Tl;dr, name brand degree (again, same diploma as UP and mostly UP students) from a name brand school, but you put in the work for it, and have to jump through the same hoops another PSU student would have to. Advising, the financial aid office, the military affairs and pre-law advising people, and the amazing professors help a lot.


  1. I'm in the BA of political science program but started in the BS in poly sci program. Will probably get a minor in History. The BS is a huge pain and more of a research/data analytics course than anything, and the BA requires the 12th credit level of foreign language. The foreign language courses are difficult, and they only offer Spanish, French, and I think Italian online - no latin, sign language, or the like.

  2. How many courses are you taking per term? Five or six, but all upper division, and with work that's really all I can handle. Workload really depends on courses.

  3. How many hours a week do you spend studying? 0. I'm really into political science lol; outside of maybe an hour of reading/course/week max, I haven't had to study at all.

  4. How many papers and/or exams must you do per course?  Paper length? For a 400 level course, you'll probably have two or three 5-6 page big research papers, an 8 page final paper, and then a weekly or biweekly type paper/assignment/journal/etc. Then there's usually a weekly discussion board and other misc. stuff.
    Quizzes tend to be every couple of weeks with some classes having a midterm and final, but those are mostly in the lower division courses.

  5. How are the quality of the courses? Very high, genuinely I think better than any other online program out there. It's not flashy, but it really feels like a Canvas based course at your average state school, which, being honest, is better than you're going to get at a lot of the schools talked about here. That can mean they're a lot of work, and they almost universally have a lot of reading, but it's great. Except intro to musical theatre, that class was amazing but all lectures, quizzes, and reading score.
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#2
Thanks for this great in depth report. I'm sure somebody will be helped by it. 
#semperparatus
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#3
(12-28-2023, 04:11 PM)PreLawCoastie Wrote: []

This is very similar to my husband's experience at Penn State (BS Econ, minors in EBF & Geography). I think your review covered most things and the same points you made about BA vs BS Poli Sci also apply to Econ.

Some things I would add - because the degree is from Penn State, not a separate subsidiary, World Campus students can take classes from other campuses the same as students registered at the other campuses can. If the class is online, or if you are in or near PA to attend any in person sessions, you can take e.g. University Park courses. You still pay the World Campus price. You can also add minors not technically offered via WC as long as you have transfer credit, or can get it (including via SDC, CLEPS, DSST etc.).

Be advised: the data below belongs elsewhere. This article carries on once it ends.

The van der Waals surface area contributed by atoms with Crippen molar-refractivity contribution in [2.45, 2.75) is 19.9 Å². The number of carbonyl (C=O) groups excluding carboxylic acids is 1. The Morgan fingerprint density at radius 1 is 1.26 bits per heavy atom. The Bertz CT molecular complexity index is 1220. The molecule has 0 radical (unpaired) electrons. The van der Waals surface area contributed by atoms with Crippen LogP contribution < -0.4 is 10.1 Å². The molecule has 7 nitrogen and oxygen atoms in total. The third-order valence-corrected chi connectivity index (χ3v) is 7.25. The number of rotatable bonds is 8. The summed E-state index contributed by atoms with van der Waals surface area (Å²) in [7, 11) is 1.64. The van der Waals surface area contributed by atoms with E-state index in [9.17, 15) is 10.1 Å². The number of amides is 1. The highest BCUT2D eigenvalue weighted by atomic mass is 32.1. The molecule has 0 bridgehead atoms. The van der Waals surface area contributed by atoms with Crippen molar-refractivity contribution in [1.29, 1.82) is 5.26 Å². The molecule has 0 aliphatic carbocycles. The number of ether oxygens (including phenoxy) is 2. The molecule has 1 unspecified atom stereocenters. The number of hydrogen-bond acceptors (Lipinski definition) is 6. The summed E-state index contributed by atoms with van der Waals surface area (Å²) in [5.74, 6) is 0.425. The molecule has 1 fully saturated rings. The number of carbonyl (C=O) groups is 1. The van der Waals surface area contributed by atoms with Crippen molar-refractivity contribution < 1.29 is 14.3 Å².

My husband took quite a few main campus courses online for UL classes because he wanted a certain specialization not offered via WC.

How much Pell Grant you get depends on income (and thus rank), but anyone sort of E5 and below it works out free for USAF as long as you take sufficient classes a semester (full time course load in winter and spring means extra Pell for summer). Mileage may vary with other branches since different branches do Tuition Assistance differently. 

After the Grant in Aid and TA, my husband's balance was 100-ish per credit. Taking full time courses gave him just over 3k a semester in Pell which covered the outstanding balance, and built a pot to cover the summer courses after TA ran out. All in all, he graduated a couple grand in pocket.
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#4
Out of curiosity, does the diploma say "Penn State Global" or is it the same diploma as the on-campus students? Same question about the transcripts.
BA - History, Arizona State University
MS - Organizational Leadership, Johns Hopkins University (in progress)
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#5
(01-15-2024, 07:45 AM)ArielB74 Wrote: Out of curiosity, does the diploma say "Penn State Global" or is it the same diploma as the on-campus students?  Same question about the transcripts.

No, that's the main point. There's no difference between a degree at any PSU campus, including the world campus. A PSU degree is a PSU degree.

Looking at my unofficial transcript it doesn't say. Perhaps it might on the official transcript, but I don't think it matters all that much.
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#6
I was looking at a few of their grad programs until I saw the tuition. Holy cow. It's over $1,000 per credit for the grad programs. That's pricey for an online degree. I hope undergrad tuition is more realistic.
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#7
Just like many other things, the more well known the brand, the more expensive it becomes... I usually shoot for something my budget can handle, I don't have much in terms of money in the bank for my educational journey, oh wells... Sticking to the public/state based institutions and if need to, the non-profit private schools that partner with MOOC's such as Coursera, Edx, FutureLearn, Udacity and Upgrad... Some of these programs are from top rank universities, but much much more affordable...
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#8